1. What are the lengths of the sides of \(\Delta ABC\)?
      2. Find the perimeter of \(\Delta ABC\).
      3. Find the perimeter of \(\Delta XYZ\).
      4. What is the relationship between the perimeter of a triangle and the perimeter of the triangle formed by connecting its midpoints?

    Coordinate Geometry Given the vertices of \(\Delta ABC\) below find the midpoints of each side.

    1. \(A(5,−2),\: B(9,4)\: and\: C(−3,8)\)
    2. \(A(−10,1),\: B(4,11)\: and \:C(0,−7)\)
    3. \(A(−1,3),\: B(5,7)\: and\: C(9,−5)\)
    4. \(A(−4,−15),\: B(2,−1)\: and\: C(−20,11)\)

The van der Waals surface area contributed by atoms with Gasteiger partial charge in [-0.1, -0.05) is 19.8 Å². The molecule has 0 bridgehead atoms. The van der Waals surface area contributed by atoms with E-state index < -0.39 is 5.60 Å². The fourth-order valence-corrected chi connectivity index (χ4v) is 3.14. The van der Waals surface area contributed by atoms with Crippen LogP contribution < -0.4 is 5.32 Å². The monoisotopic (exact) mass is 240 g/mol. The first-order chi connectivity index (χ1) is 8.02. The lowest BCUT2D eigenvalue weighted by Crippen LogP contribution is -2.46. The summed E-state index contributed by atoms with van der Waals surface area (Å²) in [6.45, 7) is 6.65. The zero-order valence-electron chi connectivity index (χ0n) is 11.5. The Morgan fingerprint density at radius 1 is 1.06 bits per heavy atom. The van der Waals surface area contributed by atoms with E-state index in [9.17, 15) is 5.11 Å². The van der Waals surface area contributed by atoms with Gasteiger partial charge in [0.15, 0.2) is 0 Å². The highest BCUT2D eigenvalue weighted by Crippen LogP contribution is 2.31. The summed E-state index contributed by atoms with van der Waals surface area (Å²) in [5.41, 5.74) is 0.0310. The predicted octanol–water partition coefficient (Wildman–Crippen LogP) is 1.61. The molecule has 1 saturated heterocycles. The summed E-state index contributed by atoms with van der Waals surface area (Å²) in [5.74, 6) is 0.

Review (Answers)

    To see the Review answers, open this PDF file and look for section 5.1.

    Resources

    Vocabulary

    Term Definition
    midsegment A midsegment connects the midpoints of two sides of a triangle or the non-parallel sides of a trapezoid.
    Congruent Congruent figures are identical in size, shape and measure.
    Midpoint Formula The midpoint formula says that for endpoints \((x_1,y_1)\) and \((x_2,y_2)\), the midpoint is (\dfrac{x_1+x_2}{2}, \frac{y_1+y_2}{2})\).

    Additional Resources

    Video: Determining Unknown Values Using Properties of the Midsegments of a Triangle

    Activities: Midsegment Theorem Discussion Questions

    Study Aids: Bisectors, Medians, Altitudes Study Guide

    Practice: Midsegment Theorem

    Real World: Midsegment Theorem